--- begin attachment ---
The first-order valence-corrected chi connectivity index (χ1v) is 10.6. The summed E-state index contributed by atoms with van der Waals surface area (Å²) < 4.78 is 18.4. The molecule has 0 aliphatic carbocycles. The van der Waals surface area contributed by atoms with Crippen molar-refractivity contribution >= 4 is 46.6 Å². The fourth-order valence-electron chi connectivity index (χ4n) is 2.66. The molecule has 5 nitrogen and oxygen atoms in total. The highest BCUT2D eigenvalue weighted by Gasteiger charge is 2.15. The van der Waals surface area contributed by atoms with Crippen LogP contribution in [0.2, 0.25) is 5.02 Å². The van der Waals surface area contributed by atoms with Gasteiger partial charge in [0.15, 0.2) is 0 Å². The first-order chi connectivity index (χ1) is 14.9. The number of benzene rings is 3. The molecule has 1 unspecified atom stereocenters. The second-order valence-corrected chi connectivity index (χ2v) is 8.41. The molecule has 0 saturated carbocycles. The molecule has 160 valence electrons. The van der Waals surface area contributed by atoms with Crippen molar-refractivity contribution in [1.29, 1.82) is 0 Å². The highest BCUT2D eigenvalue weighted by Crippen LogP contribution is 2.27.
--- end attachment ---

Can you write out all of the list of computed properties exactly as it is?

The first-order valence-corrected chi connectivity index (χ1v) is 10.6. The summed E-state index contributed by atoms with van der Waals surface area (Å²) < 4.78 is 18.4. The molecule has 0 aliphatic carbocycles. The van der Waals surface area contributed by atoms with Crippen molar-refractivity contribution >= 4 is 46.6 Å². The fourth-order valence-electron chi connectivity index (χ4n) is 2.66. The molecule has 5 nitrogen and oxygen atoms in total. The highest BCUT2D eigenvalue weighted by Gasteiger charge is 2.15. The van der Waals surface area contributed by atoms with Crippen LogP contribution in [0.2, 0.25) is 5.02 Å². The van der Waals surface area contributed by atoms with Gasteiger partial charge in [0.15, 0.2) is 0 Å². The first-order chi connectivity index (χ1) is 14.9. The number of benzene rings is 3. The molecule has 1 unspecified atom stereocenters. The second-order valence-corrected chi connectivity index (χ2v) is 8.41. The molecule has 0 saturated carbocycles. The molecule has 160 valence electrons. The van der Waals surface area contributed by atoms with Crippen molar-refractivity contribution in [1.29, 1.82) is 0 Å². The highest BCUT2D eigenvalue weighted by Crippen LogP contribution is 2.27.